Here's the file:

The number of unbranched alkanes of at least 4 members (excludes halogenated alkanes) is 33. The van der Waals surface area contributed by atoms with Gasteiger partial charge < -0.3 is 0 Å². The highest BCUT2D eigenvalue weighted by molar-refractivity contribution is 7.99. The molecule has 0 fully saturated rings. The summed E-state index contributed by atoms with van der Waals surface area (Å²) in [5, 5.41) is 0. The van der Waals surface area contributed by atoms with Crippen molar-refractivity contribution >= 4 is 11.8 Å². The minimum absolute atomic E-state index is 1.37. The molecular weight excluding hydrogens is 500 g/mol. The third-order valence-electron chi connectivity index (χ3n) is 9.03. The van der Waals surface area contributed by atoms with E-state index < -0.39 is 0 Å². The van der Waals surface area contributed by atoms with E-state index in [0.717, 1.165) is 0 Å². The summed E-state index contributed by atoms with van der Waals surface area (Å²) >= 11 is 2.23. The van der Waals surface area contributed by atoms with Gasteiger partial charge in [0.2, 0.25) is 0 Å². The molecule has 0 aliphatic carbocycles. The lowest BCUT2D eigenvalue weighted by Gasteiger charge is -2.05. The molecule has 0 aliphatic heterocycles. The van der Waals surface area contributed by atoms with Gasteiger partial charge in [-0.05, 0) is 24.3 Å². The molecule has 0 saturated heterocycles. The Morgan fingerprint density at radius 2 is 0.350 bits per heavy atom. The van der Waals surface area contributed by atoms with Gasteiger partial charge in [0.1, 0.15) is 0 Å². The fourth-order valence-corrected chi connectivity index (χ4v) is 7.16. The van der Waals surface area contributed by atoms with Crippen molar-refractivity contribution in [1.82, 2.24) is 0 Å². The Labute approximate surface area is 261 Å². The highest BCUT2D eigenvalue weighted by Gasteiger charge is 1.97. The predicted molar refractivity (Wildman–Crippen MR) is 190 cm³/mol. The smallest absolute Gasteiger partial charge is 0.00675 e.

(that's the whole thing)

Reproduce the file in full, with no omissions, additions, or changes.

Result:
The number of unbranched alkanes of at least 4 members (excludes halogenated alkanes) is 33. The van der Waals surface area contributed by atoms with Gasteiger partial charge < -0.3 is 0 Å². The highest BCUT2D eigenvalue weighted by molar-refractivity contribution is 7.99. The molecule has 0 fully saturated rings. The summed E-state index contributed by atoms with van der Waals surface area (Å²) in [5, 5.41) is 0. The van der Waals surface area contributed by atoms with Crippen molar-refractivity contribution >= 4 is 11.8 Å². The minimum absolute atomic E-state index is 1.37. The molecular weight excluding hydrogens is 500 g/mol. The third-order valence-electron chi connectivity index (χ3n) is 9.03. The van der Waals surface area contributed by atoms with E-state index < -0.39 is 0 Å². The van der Waals surface area contributed by atoms with E-state index in [0.717, 1.165) is 0 Å². The summed E-state index contributed by atoms with van der Waals surface area (Å²) >= 11 is 2.23. The van der Waals surface area contributed by atoms with Gasteiger partial charge in [0.2, 0.25) is 0 Å². The molecule has 0 aliphatic carbocycles. The lowest BCUT2D eigenvalue weighted by Gasteiger charge is -2.05. The molecule has 0 aliphatic heterocycles. The van der Waals surface area contributed by atoms with Gasteiger partial charge in [-0.05, 0) is 24.3 Å². The molecule has 0 saturated heterocycles. The Morgan fingerprint density at radius 2 is 0.350 bits per heavy atom. The van der Waals surface area contributed by atoms with Gasteiger partial charge in [0.1, 0.15) is 0 Å². The fourth-order valence-corrected chi connectivity index (χ4v) is 7.16. The van der Waals surface area contributed by atoms with Crippen molar-refractivity contribution in [1.82, 2.24) is 0 Å². The Labute approximate surface area is 261 Å². The highest BCUT2D eigenvalue weighted by Gasteiger charge is 1.97. The predicted molar refractivity (Wildman–Crippen MR) is 190 cm³/mol. The smallest absolute Gasteiger partial charge is 0.00675 e.